January 11, 2020
10:51 pm
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I’ll admit I once took a dozen nice old Winchester .22’s to a show for display purposes, they were clearly marked as such. Had several nice conversations about them. They were all in one of those turntable display stands. I’ll also be sure to have some “eye candy” on my table and in most cases it is for sale. 

 

Mike

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January 11, 2020
10:57 pm
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 I used to hate the POR tag, until one day I asked this guy with a POR tag on a 36" 86, I was pleasantly surprised and bought it. Several of my fellow collectors never asked and were shocked, I still own it. I used to not ask if the gun was not priced until one day I asked an old gun dealer how much he wanted for his exhvy deluxe 86, he said more money than your willing to spend, boy was he wrong. No one asked, if they would have,  I wouldn't own it today. Granted you have to open a lot of oysters to find a pearl, but it's worth it. T/R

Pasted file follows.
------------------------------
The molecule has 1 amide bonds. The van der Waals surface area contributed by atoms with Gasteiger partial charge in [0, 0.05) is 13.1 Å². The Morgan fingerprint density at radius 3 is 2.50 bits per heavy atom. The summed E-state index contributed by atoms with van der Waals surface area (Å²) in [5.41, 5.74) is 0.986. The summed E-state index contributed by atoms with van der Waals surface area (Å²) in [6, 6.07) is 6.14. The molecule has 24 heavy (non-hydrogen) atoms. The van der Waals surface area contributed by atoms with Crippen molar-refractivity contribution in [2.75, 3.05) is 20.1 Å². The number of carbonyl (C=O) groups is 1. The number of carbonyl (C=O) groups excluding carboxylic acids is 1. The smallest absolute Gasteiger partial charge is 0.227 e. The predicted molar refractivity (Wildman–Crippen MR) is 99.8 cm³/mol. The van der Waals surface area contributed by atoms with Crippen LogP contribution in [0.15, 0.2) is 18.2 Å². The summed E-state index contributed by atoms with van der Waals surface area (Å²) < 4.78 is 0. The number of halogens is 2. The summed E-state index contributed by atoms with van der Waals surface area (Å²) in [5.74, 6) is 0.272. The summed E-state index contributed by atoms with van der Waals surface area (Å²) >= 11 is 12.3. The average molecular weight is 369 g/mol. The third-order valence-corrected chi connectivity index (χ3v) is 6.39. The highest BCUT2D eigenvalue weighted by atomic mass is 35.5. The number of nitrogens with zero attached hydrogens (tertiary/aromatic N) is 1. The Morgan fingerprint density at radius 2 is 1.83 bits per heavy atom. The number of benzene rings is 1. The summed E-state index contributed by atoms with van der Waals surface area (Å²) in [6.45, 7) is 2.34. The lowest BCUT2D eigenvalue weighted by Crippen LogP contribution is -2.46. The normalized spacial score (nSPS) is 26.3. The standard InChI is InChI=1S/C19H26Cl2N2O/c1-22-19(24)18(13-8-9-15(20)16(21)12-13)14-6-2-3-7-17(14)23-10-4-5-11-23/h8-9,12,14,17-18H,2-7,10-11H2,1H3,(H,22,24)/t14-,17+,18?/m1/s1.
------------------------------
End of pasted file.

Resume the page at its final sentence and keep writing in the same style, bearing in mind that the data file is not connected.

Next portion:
January 12, 2020
1:31 am
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I guess everyone has a different method of buying/selling. I usually ask if the piece is for sale and if so what's the price. I particularily like the walk in carrying a gun; this conversation usually takes place "what have You got there or are You selling that piece" if yes "what are You asking for it" He responds "what's it worth" to which I usually say "My friend it would not be fair to You or Me to appraise Your gun then try to buy it from You, now if Your interested in taking $xxxx.xx for it I'd be interested". I always price anything I have for sale, sometimes apparently to high though. I made a huge mistake one time, kind of funny though, I had a deluxe'76 for sale for $18,000.00 A fella stopped, asked to look at it and asked Me what's Your best price. I said eighteen, to which He said He had to track down the wife as She had the money. About 15 minutes later He's back smiling, and so am I, thinking I have a nice clean sale. He hands me a hand full of money, $ 1,800.00. Oh damn a huge miscommunication and a let down for both. He didn't look at the back of the tag I had on the gun with the price on it. Now I always say hundred or thousand. I missed a case colored '94 one time at the Lakeland Florida show being a smart ass and trying to buy on the cheap. Some of You have probably seen that gun in Rob Kassab's collection, He was smart enough to buy it, I've kicked Myself several times over that one.